5. Mrs. K

    Mrs. K Overrun With Chickens

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    What I notice is that the area around the coop shows wear, farther away from the coop, I don't see signs of them. I would assume that regardless of the total area, the more birds you have, the bigger the area would be around the coop/run would show wear.

    A lot will depend on your seasons too. Here in SD we have about 4-6 months of growing, with 3 of those months being aggressive growing, and the other 3 not so much. Then the land freezes up, and there is no plant growth.

    If you are planning on your pasture feeding the birds, my experience is that while June and July my chickens intake of commercial feed, does fall, it never goes away. And by mid August, even though they are still eating bugs, the bugs are mature, and must be losing their protein levels, as their consumption of feed begins to rise. My birds have unlimited pasture while free ranging, but generally do not get a long ways away from the coop/run even in the summer.

    In the winter, with the shortened days, and the increased predators pressure, my hens are very close to the coop/run if not in it, most of the very short days. Without added feed, they would be very short changed for their protein requirements.

    In my opinion, you really need to feed them.

    Mrs K
     
  6. davidchickens

    davidchickens Out Of The Brooder

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    Oh, I certainly intend to feed them! I was just hoping the feed costs would fall, not disappear lol! I should have made myself more clear sorry!
     
    Last edited: Jan 2, 2015
  7. Mrs. K

    Mrs. K Overrun With Chickens

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    They really won't fall that much.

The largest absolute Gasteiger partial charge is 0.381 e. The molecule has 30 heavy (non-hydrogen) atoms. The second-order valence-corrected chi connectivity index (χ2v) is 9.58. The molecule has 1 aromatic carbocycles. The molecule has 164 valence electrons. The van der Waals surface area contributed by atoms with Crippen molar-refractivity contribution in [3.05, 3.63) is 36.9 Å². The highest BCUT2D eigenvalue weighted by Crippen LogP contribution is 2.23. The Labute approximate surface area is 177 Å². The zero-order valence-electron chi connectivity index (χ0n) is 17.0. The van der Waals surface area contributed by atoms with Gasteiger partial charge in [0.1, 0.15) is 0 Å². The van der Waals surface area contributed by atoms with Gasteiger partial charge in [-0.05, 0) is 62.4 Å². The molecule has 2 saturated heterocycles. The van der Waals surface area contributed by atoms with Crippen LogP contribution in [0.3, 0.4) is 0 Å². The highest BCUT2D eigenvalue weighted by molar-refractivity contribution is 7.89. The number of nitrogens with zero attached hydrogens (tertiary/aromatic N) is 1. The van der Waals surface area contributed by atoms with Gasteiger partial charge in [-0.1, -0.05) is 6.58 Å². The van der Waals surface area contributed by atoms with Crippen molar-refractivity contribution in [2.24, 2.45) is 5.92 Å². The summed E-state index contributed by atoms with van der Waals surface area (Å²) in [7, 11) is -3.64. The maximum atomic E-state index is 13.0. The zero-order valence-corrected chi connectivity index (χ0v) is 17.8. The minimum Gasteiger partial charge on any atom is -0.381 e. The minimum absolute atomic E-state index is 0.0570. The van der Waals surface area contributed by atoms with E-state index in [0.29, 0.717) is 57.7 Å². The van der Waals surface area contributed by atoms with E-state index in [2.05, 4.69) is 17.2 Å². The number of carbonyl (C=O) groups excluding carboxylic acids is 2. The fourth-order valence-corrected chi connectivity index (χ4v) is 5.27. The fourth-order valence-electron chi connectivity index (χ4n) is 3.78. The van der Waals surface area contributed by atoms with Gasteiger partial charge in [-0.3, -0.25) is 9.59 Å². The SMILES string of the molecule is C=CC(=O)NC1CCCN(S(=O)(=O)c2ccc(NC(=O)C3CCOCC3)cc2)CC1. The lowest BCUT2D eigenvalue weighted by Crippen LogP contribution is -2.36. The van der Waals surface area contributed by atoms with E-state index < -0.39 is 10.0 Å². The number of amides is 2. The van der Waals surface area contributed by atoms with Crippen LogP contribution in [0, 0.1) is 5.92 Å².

8. lazy gardener

    lazy gardener True BYC Addict

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    If you factor in the cost of fence posts, you might find that the cost of the two types of enclosures are fairly similar. I don't think I'd range 100 chickens in a 1600 s.f. run. That's not my style, though according to the "space requirement" "they say" people, you could keep 160 chickens in a run of that size. The big benefit of electronet is it's moveability, and the fact that no critter will dig under it, and it will repel any animal that touches it. Rocky raccoon will climb over any fence out there. But a properly charged and grounded electronet will send him screaming for Mama. The down side of electronet is that you can't use it during snow season, you will need to be sure that weeds don't grow up through the fencing. That's easily accomplished by setting the posts in, and mowing a swath around the fence line, then moving the posts back out. I find that it needs to be done about once/month. But if moving the flock to a new run area, you would typically do that when the weeds start to grow into the fence.